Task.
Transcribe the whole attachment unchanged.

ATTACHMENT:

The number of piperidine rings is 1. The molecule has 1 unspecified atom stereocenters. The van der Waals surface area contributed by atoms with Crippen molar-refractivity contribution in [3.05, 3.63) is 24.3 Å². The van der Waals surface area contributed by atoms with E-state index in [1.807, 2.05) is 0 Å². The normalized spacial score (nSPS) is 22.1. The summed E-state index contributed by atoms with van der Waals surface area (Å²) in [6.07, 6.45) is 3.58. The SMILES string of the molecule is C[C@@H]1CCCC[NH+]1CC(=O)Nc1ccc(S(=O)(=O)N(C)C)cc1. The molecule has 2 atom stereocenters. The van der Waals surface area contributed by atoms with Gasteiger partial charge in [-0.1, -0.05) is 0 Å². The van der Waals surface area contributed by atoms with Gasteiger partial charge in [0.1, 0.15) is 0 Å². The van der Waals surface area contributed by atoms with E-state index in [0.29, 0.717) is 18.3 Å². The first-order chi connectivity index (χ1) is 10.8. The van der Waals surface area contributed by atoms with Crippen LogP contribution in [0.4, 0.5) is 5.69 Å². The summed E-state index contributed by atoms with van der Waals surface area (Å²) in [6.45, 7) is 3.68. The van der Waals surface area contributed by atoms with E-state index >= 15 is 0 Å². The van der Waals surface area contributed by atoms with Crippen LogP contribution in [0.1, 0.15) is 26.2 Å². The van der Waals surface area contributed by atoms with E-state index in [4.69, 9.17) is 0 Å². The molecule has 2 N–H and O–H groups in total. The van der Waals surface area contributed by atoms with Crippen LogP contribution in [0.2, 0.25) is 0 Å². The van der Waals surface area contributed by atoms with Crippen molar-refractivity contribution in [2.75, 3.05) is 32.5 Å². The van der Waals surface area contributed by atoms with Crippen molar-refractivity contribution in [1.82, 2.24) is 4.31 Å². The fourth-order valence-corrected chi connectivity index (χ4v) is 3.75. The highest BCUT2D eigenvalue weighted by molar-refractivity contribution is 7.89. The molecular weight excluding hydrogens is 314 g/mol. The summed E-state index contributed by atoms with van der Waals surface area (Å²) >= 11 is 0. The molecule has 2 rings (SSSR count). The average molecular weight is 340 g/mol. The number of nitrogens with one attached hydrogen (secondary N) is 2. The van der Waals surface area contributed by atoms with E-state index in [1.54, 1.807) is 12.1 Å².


The number of piperidine rings is 1. The molecule has 1 unspecified atom stereocenters. The van der Waals surface area contributed by atoms with Crippen molar-refractivity contribution in [3.05, 3.63) is 24.3 Å². The van der Waals surface area contributed by atoms with E-state index in [1.807, 2.05) is 0 Å². The normalized spacial score (nSPS) is 22.1. The summed E-state index contributed by atoms with van der Waals surface area (Å²) in [6.07, 6.45) is 3.58. The SMILES string of the molecule is C[C@@H]1CCCC[NH+]1CC(=O)Nc1ccc(S(=O)(=O)N(C)C)cc1. The molecule has 2 atom stereocenters. The van der Waals surface area contributed by atoms with Gasteiger partial charge in [-0.1, -0.05) is 0 Å². The van der Waals surface area contributed by atoms with Gasteiger partial charge in [0.1, 0.15) is 0 Å². The van der Waals surface area contributed by atoms with E-state index in [0.29, 0.717) is 18.3 Å². The first-order chi connectivity index (χ1) is 10.8. The van der Waals surface area contributed by atoms with Crippen LogP contribution in [0.4, 0.5) is 5.69 Å². The summed E-state index contributed by atoms with van der Waals surface area (Å²) in [6.45, 7) is 3.68. The van der Waals surface area contributed by atoms with E-state index >= 15 is 0 Å². The van der Waals surface area contributed by atoms with Crippen LogP contribution in [0.1, 0.15) is 26.2 Å². The van der Waals surface area contributed by atoms with E-state index in [4.69, 9.17) is 0 Å². The molecule has 2 N–H and O–H groups in total. The van der Waals surface area contributed by atoms with Crippen LogP contribution in [0.2, 0.25) is 0 Å². The van der Waals surface area contributed by atoms with Crippen molar-refractivity contribution in [2.75, 3.05) is 32.5 Å². The van der Waals surface area contributed by atoms with Crippen molar-refractivity contribution in [1.82, 2.24) is 4.31 Å². The fourth-order valence-corrected chi connectivity index (χ4v) is 3.75. The highest BCUT2D eigenvalue weighted by molar-refractivity contribution is 7.89. The molecular weight excluding hydrogens is 314 g/mol. The summed E-state index contributed by atoms with van der Waals surface area (Å²) >= 11 is 0. The molecule has 2 rings (SSSR count). The average molecular weight is 340 g/mol. The number of nitrogens with one attached hydrogen (secondary N) is 2. The van der Waals surface area contributed by atoms with E-state index in [1.54, 1.807) is 12.1 Å².